Afterlife with Archie #10 Review

In which we discover what Josie and the Pussycats have been up to while the world has been ending.

Spoilers ahead.

So far, Afterlife with Archie has done a more than capable job of showing how Riverdale has been impacted by the zombie apocalypse. Yet there has been one lingering question: What exactly are Josie and the Pussycats up to as the world crumbles. With apologies to second stringers like Bingo Wilkin and Clyde Didit, the Pussycats were the only noteworthy characters from the Archieverse who have yet to appear in the pages of Roberto Aguirre-Sacasa and Francesco Francavilla’s horror epic. With today’s release of the tenth issue, all of that has irrevocably changed forever — and the book may have just taken an unexpected (and monumental) shift in the process.

The fifth chapter of the “Betty R.I.P.” story arc, “Interview/Interlude with the Pussycats” has Josie McCoy sitting down with a journalist for a no holds barred discussion about all aspects of her notoriously secretive band’s history. As you probably guessed from the bat-laden cover, it turns out that Josie is actually a vampire.


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Born in 1906 and raised in an orphanage run by the cruel Alexandra Cabot, Josie soon fell in with fellow orphans Melody, Valerie, and Pepper. United by their shared love of music, they forced by their caretaker’s lover to become a musical act. Several tours follow, during which time the core trio of Josie, Valerie and Melody bonded while Pepper fell to the wayside after becoming pregnant by their seedy “manager.” Success led them to New York City, where the group met charming millionaire Henry Irving (who, none so coincidentally I’m sure, shares a name with the real-life inspiration for Bram Stoker’s Dracula). Irving soon glamours Josie, transforming her into a vampire before disappearing. After her friends find her covered in the blood the next morning, Josie shares her new “gift” with them. Together they embark on a decades-spanning career as musical chameleons who adapt to the taste and style of the time, all the while trying to keep track of Irving as he continues to wreak havoc along the way. It is soon revealed that the reporter is known for writing negative pieces, and the girls — in an act of revenge that will make journalist-hating rockers everywhere cheer — set up the interview specifically to feed on him. The issue ends with the band landing in Riverdale, discovering the destruction that has occurred, and assuming that somehow Irving is to blame.

More than just a riff on Interview with a Vampire that allows writer Roberto Aguirre-Sacasa and illustrator Francesco Francavilla — whose work here is a blood-stained joy — further indulge their love of horror lore, this detour from the main story thrusts Josie and company into the action while also establishing Henry Irving as a possible new big-bad for the comic. (A bold move given how Cthulhu is already a supporting character here).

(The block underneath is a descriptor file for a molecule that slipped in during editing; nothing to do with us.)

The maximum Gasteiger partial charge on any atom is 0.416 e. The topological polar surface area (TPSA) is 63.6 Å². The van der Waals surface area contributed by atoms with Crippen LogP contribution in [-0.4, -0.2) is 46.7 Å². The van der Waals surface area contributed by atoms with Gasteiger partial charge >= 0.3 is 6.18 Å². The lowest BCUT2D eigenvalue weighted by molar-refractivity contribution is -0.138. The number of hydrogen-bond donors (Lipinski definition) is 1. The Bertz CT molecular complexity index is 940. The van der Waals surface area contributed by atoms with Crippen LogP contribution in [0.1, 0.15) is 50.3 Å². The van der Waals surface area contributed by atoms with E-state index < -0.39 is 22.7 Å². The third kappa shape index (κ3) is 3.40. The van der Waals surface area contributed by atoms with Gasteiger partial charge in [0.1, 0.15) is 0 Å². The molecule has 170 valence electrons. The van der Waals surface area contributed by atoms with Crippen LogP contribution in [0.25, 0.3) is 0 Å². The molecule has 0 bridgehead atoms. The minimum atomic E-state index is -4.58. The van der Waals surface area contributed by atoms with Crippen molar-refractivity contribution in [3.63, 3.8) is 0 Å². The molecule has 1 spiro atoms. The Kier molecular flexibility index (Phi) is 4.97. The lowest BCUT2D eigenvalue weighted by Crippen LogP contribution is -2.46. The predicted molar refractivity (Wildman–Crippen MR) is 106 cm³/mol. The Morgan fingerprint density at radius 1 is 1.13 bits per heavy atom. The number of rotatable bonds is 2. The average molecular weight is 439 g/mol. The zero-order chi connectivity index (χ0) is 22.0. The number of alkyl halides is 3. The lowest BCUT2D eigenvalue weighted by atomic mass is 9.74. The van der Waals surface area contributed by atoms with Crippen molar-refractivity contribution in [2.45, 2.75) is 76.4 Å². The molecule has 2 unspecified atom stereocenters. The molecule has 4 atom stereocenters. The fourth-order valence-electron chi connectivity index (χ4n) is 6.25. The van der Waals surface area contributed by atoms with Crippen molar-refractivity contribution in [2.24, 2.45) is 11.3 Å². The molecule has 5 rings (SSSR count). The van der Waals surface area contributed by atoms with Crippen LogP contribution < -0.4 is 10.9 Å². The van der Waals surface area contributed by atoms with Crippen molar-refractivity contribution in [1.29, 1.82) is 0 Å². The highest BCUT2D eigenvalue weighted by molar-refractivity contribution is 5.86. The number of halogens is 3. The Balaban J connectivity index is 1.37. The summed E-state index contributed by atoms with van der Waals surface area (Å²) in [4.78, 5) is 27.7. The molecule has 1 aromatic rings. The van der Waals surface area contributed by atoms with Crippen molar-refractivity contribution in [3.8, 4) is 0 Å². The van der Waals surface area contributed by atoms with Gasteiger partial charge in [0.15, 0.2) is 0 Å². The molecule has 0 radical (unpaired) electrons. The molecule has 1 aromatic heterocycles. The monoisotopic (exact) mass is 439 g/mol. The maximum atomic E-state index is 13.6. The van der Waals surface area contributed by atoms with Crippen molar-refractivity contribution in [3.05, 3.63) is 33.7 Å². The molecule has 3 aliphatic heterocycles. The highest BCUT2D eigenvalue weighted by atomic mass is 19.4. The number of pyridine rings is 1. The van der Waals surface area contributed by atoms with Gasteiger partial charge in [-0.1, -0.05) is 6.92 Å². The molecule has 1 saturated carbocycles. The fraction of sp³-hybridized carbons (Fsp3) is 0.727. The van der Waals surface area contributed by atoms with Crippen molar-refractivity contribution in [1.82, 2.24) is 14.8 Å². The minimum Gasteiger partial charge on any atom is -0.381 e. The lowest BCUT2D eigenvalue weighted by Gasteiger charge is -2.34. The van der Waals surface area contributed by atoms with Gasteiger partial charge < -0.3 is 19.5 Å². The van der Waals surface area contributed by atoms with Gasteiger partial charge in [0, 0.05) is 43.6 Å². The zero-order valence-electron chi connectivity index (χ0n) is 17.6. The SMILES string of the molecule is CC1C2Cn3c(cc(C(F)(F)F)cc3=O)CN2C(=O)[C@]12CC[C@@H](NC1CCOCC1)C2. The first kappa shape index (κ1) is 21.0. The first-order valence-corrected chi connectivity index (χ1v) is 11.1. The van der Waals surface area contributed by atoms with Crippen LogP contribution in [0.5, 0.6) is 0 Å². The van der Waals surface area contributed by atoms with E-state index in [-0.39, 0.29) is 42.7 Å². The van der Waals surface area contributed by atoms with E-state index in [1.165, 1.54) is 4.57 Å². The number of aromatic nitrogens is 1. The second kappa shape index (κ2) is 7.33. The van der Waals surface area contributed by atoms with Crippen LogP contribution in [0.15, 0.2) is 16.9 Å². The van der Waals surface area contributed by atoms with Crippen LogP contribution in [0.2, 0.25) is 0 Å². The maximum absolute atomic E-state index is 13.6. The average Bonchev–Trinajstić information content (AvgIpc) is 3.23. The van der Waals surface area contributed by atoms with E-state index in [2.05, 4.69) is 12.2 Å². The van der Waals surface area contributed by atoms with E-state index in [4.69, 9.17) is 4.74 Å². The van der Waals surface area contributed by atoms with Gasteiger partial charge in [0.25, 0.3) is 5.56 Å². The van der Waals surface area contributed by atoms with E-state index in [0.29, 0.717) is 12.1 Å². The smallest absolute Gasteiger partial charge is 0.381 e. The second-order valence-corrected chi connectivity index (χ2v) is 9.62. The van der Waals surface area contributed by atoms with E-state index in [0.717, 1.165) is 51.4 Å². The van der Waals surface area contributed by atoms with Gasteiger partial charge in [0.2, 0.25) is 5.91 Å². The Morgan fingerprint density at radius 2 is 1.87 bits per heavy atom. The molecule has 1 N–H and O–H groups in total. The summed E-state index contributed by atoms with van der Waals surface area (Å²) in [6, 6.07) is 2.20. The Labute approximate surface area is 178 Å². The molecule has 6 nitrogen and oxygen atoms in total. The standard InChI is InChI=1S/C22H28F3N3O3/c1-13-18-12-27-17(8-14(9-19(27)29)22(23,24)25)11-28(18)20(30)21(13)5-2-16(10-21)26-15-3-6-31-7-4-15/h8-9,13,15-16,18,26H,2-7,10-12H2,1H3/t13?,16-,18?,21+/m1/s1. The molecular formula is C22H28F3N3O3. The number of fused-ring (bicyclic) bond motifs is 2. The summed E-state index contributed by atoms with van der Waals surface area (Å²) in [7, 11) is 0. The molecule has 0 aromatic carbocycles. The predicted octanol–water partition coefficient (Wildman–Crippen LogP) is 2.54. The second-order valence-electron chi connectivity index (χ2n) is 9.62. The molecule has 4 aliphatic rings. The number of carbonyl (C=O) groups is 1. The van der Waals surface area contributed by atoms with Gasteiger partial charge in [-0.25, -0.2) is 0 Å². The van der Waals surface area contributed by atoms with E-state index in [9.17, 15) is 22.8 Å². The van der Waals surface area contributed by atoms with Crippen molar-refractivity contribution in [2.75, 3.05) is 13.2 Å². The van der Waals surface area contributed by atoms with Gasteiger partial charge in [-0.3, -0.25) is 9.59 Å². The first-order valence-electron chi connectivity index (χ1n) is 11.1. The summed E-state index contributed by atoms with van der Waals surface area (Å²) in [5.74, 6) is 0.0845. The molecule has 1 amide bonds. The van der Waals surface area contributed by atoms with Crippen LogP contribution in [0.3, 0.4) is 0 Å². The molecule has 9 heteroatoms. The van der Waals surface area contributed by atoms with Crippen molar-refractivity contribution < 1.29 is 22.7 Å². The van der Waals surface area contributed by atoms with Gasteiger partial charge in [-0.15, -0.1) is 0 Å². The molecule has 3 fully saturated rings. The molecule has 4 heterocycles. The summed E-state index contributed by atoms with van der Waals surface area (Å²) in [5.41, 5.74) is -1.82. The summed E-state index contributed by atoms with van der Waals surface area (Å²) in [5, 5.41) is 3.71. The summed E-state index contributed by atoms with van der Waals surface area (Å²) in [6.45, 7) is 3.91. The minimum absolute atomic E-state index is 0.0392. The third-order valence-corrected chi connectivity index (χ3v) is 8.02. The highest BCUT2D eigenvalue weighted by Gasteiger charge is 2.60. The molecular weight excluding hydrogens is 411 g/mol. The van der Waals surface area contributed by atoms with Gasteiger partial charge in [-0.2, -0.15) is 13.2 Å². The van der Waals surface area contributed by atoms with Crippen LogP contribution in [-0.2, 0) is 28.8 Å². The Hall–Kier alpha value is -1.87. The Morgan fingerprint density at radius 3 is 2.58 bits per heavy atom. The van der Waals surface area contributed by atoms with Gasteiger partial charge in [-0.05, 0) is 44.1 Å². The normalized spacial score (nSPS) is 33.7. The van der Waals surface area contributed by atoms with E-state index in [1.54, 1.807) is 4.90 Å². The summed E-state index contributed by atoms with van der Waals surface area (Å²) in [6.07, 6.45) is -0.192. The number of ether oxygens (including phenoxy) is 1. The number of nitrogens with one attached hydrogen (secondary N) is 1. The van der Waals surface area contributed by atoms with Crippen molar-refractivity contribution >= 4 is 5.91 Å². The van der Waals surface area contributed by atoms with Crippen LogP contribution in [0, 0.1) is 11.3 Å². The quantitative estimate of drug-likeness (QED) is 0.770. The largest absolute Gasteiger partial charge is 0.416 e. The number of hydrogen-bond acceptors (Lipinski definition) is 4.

Also of note is the slight shift that this issue takes to set its events as occurring in the real world. Up to this point, Afterlife with Archie has always taken place in a stylized version of our reality. However this issue’s compelling sequences featuring the Klu Klux Klan and a jarring reference to Charles Manson and the Tate/Labianca murders cement that the events depicted within are definitely happening on the same timeline as our history. A little point, but one that suddenly opens the door for Archie characters to be placed within a historical framework as the book progresses. Which is absolutely compelling.

A small complaint: While discussing the various musical guises that Josie has taken over the years, Aguirre-Sacasa has them working as Spice Girls and Destiny’s Child-style acts in the ’90s in 2000s, before adopting their current look as The Pussycats. This comes after Josie makes a comment about how simple it was to switch the band’s image in the pre-Internet days. Unfortunately, given that Internet was greatly accessible to most from the mid-’90s on, the logic behind the group’s look swapping begins to fall apart. It makes for a great joke about the disposability of pop music but it also undermines the otherwise solid weight of the story–and marks the first misstep of the comic so far.

It will be interesting to see how Josie and the Pussycats are incorporated with the main storyline from herein. Will they be friends or foe to Archie and his surviving pals and gals, what with their vampire nature and all? We have to wait to find out and, yes, that really bites.

If Chris Cummins could go back in time, he would want to meet Snoopy. Follow him on Twitter at @bionicbigfoot and @scifiexplosion.

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4 out of 5